Create special print finishes in InDesign

Emboss and deboss

the plates for issue 262 featuring the designer's guide to money

Issue 262 features a spot UV, a matt laminate and an emboss

Although the terms are sometimes confused, embossing and debossing are two different techniques. Embossing is when a design is pushed up into the paper so it creates a textured relief above the surface. Debossing is when an image is pushed down into the paper so it lies below the surface, creating an indentation.

You can create some great results by aligning an emboss or deboss with your artwork to enhance certain areas. Alternatively, a blind image embossed or debossed onto a solid colour can look very effective.

Best practice for embossing and debossing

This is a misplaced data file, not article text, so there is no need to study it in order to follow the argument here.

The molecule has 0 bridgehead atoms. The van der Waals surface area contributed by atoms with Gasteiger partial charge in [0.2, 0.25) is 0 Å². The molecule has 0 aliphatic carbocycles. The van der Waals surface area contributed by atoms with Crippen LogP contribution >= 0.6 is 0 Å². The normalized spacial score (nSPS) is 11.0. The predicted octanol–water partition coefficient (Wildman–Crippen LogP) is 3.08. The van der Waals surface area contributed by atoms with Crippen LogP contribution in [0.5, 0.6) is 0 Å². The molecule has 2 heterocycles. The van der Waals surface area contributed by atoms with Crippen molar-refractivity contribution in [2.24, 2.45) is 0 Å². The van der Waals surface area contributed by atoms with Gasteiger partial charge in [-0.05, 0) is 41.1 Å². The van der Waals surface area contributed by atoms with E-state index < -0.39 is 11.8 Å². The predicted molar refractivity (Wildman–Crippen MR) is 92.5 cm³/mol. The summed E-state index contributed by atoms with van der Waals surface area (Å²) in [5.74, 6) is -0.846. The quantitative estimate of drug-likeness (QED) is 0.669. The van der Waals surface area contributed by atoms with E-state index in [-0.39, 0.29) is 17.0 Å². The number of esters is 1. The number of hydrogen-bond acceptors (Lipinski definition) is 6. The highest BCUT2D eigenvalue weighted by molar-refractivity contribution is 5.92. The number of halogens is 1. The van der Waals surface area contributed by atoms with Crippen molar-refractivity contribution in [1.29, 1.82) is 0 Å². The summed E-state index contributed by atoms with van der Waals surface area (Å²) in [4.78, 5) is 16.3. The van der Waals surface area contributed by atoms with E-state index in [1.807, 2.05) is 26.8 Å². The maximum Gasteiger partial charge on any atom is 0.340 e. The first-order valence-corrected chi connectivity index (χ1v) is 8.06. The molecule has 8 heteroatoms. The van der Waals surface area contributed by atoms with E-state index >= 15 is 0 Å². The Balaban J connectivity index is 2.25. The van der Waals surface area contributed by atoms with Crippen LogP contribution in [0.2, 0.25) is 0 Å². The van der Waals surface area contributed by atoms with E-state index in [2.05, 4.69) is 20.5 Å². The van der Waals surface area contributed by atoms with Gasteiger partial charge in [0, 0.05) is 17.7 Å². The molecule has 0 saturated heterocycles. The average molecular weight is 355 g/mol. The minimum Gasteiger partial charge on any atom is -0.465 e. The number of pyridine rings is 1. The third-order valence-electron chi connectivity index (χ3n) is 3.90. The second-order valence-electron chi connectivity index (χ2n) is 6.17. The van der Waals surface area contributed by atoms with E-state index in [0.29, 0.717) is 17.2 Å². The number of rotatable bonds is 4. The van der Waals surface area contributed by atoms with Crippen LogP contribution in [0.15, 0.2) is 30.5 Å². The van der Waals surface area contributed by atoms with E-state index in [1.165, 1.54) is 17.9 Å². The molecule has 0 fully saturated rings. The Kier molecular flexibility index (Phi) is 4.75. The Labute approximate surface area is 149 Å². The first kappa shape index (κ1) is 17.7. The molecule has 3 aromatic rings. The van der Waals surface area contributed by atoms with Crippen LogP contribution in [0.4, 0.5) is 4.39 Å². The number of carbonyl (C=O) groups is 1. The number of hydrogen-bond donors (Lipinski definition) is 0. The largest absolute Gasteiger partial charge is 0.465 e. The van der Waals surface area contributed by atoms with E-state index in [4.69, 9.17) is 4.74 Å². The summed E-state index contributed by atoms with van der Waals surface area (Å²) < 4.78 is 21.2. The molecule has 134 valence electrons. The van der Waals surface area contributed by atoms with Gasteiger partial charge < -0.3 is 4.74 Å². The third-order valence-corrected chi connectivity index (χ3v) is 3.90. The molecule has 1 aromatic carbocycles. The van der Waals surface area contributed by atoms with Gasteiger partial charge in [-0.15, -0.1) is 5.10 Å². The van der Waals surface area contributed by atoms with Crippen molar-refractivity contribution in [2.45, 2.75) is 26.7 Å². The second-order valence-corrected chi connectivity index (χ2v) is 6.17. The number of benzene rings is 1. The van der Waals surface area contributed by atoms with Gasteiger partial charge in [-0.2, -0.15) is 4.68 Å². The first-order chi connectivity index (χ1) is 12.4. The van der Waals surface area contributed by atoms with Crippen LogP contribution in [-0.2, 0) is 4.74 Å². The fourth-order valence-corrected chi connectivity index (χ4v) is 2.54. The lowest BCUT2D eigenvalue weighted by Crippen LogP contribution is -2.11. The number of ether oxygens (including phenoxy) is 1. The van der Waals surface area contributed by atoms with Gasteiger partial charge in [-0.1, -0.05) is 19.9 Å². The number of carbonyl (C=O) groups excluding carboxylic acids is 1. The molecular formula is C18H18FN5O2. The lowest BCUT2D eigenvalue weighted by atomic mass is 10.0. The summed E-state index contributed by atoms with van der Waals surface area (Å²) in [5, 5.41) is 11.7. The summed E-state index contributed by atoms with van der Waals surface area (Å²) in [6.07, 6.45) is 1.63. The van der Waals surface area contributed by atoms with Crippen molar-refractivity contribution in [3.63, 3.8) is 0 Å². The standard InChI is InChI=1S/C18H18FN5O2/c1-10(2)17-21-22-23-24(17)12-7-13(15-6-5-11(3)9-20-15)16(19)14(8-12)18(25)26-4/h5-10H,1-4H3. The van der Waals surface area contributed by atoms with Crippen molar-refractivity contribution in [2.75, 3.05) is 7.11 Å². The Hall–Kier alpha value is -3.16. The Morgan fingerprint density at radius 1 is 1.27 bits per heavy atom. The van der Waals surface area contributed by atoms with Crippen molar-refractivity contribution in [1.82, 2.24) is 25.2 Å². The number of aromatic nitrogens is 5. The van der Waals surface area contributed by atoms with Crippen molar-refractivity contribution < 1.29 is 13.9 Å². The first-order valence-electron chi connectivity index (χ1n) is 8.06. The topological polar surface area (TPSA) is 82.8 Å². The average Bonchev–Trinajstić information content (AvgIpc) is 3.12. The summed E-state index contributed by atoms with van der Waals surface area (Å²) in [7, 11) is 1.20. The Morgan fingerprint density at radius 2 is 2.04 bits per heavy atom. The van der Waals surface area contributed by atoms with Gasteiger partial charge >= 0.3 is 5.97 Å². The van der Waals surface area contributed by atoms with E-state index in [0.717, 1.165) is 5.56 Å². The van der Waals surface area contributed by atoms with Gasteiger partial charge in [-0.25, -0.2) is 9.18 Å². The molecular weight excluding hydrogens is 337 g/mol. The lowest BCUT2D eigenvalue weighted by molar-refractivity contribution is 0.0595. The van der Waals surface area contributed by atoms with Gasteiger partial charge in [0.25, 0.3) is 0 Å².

emboss guide and printed cover for the designer's guide to money

The printed cover and the emboss guide
  • Avoid embossing or debossing very fine lines, as this doesn't tend to work.
  • Try to leave around 2mm space between embossed/debossed lines.
  • You can create a double-layered emboss and have elements at different heights – just be aware that the more layers you add the weaker the paper becomes.

Combining different finishes

Combining these different techniques can take a bit of thought and preparation. It’s good to know you can’t foil over a varnish, so if you want to use these finishes together remember to leave the foil area out of the varnish. Embossing and foil works well together, so long as you don’t over-complicate the design. Finally, if you're including multiple special finishes on one document, make sure you clearly name the PDFs to save any confusion.

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Jo is group art director on the events team at Future and has worked on a number of magazines and brands, including Computer Arts, What Hi-Fi? and T3. She recently led the redesign of Creative Bloq's sister site, TechRadar.